Rome: Galleria Colonna and the Domus Aurea (and food, always)

It's occurred to me that blaming my inability to find businesses on a different handling of architecture (see yesterday's comments on Ma che siete venuti a fà) isn't the whole story: yes, partly cultural, but also partly I can't read the majority of the business signs, which often slows me down (or stops me) identifying them. At least here I can read the alphabet and sound out the names, that doesn't work as well in Korea ...

There's a building a couple blocks away from the B&B which I eventually guessed was an old market building. And since it seemed to be open to the public, I went in. There were a couple vegetable vendors and a couple tourist vendors at 1600 when I first visited, but mostly empty stalls. More busy Thursday at 1000, but still not full. As it turns out, they're not much busier at 0800 on Saturday when I went today - so much for my guess on market day. Too bad, but it's always good to see local produce. The two most interesting to me are zucchini flowers and fresh fava beans. My brother and I were discussing the fact that we never see fresh beans of any description: it's tinned or dried even when they're grown in Canada. Zucchini flowers are a big thing here, and this is the season for them.

I went to Galleria Colonna today. They're only open Saturdays from 0900 to 1400, but I had booked ahead. I admit that I worried a bit beforehand that it might, at this point, appear to be "just another grand palace." But there's "grand" and then there's GRAND. Holy crap. That place is something. And while they do mention it on the tour, I was very glad to know in advance that the main gallery is where the final scene of the movie "Roman Holiday" was filmed. Fortuitously, I received an email from Sarah this morning before I headed out telling me that (she and I are both big fans of the movie). Without being told, I wouldn't have recognized it - despite having seen the movie four or five times. Black-and-white captures the grandeur, but seeing it in all its glorious colour is ... totally different.

photo: wonderful tromp l'oeil at Galleria Colonna

a wall with painted marble columns and an exterior view

The main hall is 60 metres long with an eight metre ceiling. It's lined with mirrors painted with flowers, gold leaf, ancient Greek and Roman sculpture, and a very large number of pictures, some quite spectacular (in appearance and/or importance). What I find surprising in hindsight is that I would normally have found it lavishly tacky (I've been known to complain about this), but somehow this place worked for me: perhaps because the overall impression of colour is restrained to gold and silver, not so much the gold-green-red-kitchen-sink mix that's more common. I wandered about with my mouth open, perfectly happy to look every bit as enamoured as I was.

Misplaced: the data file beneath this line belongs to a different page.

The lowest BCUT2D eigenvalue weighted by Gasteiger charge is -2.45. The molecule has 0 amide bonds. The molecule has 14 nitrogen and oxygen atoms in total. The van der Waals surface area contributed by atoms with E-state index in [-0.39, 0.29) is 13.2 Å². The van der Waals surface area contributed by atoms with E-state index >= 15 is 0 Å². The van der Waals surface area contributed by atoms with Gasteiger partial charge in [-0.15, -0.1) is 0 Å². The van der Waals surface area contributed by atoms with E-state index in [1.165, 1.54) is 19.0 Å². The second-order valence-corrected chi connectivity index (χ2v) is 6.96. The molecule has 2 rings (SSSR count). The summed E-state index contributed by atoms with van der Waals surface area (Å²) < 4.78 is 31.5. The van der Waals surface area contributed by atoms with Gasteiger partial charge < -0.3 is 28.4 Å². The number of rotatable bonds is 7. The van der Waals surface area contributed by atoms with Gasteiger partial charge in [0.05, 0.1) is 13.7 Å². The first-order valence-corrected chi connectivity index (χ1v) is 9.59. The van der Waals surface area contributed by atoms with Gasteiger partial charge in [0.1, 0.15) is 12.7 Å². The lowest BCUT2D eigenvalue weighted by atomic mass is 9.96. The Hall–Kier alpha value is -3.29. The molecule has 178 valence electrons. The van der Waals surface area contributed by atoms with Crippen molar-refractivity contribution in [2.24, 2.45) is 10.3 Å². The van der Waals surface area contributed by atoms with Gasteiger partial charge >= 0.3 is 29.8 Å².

The main hall is by no means the only place to see in the Palazzo: there are another seven or eight rooms available on the regular ticket. I browsed through these, then went to "the Yellow Room" to catch the tour of the Princess Isabelle Apartment.

You see, I had bought the ticket with all the things. This was a rather steep at €32 (about $48CA), but ... so worth it. The "extras" were the above-mentioned apartment and the Gardens. If you're going and can catch the Colonna on a Saturday, the main gallery is so spectacular that if I had seen only that, I would have been very, very happy. And it is, without question, the best part. But the other two added quite a sense of the place, and I'm happy to have taken them too. Sadly, the apartment tour was only in Italian - although I did get a bit of it translated from an Italian woman who was already translating for a friend from New York and didn't mind me listening in. And the gardens ... you actually walk across a bridge over Via della Pilotta (that's a street - with cars and restaurant patios) to get to the gardens - one of the three or four bridges the Palazzo has over Via della Pilotta, all to their gardens. These are pedestrian bridges, but are you starting to get a sense of scale? This family used to own hectares of downtown Rome, so they have less than they used to - but what they do own in the core of Rome is still unbelievable.

There was lots of tromp l'oeil, but one room had a rather marvelous touch: flowers from the ceiling painting ran down the wall to become painted 3D plaster flowers along the wall - you weren't likely to notice until the guide pointed it out as it was surprisingly subtle, but once you did ...

photo: Galleria Colonna, tromp l'oeil, but the roses in the lower left are solid, 3D plaster

cherubs at play with a trail of roses, that eventually turn from painting to solid painted plaster

Possibly their most admired painting is "The Beaneater" by Annibale Carracci ( ). I didn't love it, but when you consider it's by a Baroque painter who's anticipated both street photographers like Weegee (and paparazzi) and also Impressionism ... it's an interesting work.